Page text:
Europe’s consumers appear to be slowly moving out of a long-term slump as confidence reached a 20-month high.
Confidence in the Eurozone increased by 1.1 points to reach minus 5.1 for December, according to flash estimates from the European Commission. A measure below zero indicates net negative sentiment, but the score is well above the long-term average for the currency bloc.
Meanwhile, the EU as a whole saw a stronger increase of 1.2 points from November, to reach minus 4.6.
The rise represents the fourth increase in a row, as consumer sentiment gradually starts to reflect steady, if sluggish, GDP growth, which has remained at 0.3 per cent per quarter for the past half year.
The survey shows consumers have largely shrugged off the widely expected Italian referendum result, as well as the election of Donald Trump in the US. However, major political events – most notably in the Netherlands, France, and Germany – have the potential to upset consumer confidence over the course of the next year.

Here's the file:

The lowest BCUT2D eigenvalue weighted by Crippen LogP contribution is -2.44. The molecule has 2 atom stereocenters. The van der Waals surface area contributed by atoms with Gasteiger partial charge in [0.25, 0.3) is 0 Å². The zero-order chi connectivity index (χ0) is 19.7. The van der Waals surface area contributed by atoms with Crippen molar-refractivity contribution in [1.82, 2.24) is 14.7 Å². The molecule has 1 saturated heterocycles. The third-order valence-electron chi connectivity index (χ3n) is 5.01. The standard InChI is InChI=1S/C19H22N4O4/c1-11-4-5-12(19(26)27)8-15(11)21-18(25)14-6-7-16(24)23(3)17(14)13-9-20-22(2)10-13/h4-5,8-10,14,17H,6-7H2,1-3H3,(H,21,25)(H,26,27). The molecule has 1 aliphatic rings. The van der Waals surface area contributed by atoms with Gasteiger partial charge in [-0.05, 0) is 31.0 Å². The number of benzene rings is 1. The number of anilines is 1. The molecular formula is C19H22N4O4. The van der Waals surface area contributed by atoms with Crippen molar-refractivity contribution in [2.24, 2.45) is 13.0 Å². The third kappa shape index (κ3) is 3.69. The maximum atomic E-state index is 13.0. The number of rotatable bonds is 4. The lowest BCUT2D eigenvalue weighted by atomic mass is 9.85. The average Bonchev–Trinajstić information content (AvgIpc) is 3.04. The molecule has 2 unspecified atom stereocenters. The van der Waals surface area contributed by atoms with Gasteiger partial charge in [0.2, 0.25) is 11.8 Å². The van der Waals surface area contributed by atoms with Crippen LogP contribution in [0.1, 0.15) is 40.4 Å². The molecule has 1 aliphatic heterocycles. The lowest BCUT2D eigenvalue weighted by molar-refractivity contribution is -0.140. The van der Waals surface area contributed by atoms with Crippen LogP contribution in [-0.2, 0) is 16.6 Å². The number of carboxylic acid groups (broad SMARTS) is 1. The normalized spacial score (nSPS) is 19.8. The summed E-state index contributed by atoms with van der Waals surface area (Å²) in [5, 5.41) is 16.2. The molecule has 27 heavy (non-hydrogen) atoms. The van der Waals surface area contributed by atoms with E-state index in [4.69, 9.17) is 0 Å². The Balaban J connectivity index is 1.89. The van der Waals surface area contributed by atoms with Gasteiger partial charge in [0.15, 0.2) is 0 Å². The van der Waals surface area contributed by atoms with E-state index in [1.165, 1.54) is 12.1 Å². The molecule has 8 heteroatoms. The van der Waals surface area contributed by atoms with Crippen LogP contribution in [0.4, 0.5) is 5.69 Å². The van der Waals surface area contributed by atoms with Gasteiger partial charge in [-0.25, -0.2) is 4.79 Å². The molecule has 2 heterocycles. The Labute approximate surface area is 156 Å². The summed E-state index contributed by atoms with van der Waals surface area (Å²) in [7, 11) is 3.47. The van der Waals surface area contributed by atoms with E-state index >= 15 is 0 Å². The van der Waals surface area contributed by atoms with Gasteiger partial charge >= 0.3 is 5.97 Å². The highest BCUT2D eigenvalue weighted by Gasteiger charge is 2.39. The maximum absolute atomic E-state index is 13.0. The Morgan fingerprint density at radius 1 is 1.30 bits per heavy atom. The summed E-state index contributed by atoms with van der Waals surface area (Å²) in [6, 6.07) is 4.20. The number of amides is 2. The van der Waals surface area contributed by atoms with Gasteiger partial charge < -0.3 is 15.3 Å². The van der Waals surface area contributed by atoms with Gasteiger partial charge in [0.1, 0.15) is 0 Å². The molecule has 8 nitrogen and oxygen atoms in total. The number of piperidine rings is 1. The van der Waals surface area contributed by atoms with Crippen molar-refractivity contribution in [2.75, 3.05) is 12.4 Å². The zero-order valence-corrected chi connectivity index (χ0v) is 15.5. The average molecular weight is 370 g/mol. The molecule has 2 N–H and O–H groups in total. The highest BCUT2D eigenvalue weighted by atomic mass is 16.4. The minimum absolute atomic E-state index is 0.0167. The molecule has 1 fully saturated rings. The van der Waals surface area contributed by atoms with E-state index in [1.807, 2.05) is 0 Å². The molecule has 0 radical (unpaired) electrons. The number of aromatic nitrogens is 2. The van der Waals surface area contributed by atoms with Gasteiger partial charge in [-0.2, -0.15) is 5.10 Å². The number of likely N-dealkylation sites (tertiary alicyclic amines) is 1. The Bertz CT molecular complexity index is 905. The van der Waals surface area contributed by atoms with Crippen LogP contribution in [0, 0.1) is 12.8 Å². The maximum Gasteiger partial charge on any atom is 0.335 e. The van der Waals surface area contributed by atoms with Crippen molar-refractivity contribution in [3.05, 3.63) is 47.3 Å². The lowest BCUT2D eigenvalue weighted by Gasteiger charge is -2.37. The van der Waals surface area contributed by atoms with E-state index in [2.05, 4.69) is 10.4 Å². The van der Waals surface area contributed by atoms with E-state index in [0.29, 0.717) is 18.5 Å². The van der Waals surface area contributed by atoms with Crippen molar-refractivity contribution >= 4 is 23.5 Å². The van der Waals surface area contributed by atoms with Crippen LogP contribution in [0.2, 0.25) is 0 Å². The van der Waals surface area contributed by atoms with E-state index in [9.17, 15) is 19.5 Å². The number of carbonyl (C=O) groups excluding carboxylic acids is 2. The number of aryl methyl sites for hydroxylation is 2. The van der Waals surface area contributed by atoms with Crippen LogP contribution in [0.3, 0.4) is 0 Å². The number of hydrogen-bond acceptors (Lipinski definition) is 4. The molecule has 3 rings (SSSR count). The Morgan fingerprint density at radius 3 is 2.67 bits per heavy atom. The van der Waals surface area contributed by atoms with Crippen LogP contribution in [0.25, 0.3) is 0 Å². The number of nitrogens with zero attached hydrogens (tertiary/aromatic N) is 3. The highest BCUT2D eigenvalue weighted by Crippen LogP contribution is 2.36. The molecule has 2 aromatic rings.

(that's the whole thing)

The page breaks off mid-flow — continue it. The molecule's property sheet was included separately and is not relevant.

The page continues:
Howard Archer, chief UK and Europe economist at IHS Markit, said: “This reinforces hopes that the Eurozone will have seen some pick-up in GDP growth in the fourth quarter and is set to see a decent start to 2017. Following lacklustre expansion of 0.3% quarter-on-quarter in both the second and third quarters, we expect Eurozone GDP growth to improve to at least 0.4% quarter-on-quarter in the fourth quarter and believe that 0.5% expansion is very possible.”
“However, we do have significant concerns over the Eurozone growth outlook for 2017 amid an uncertain political outlook,” he added.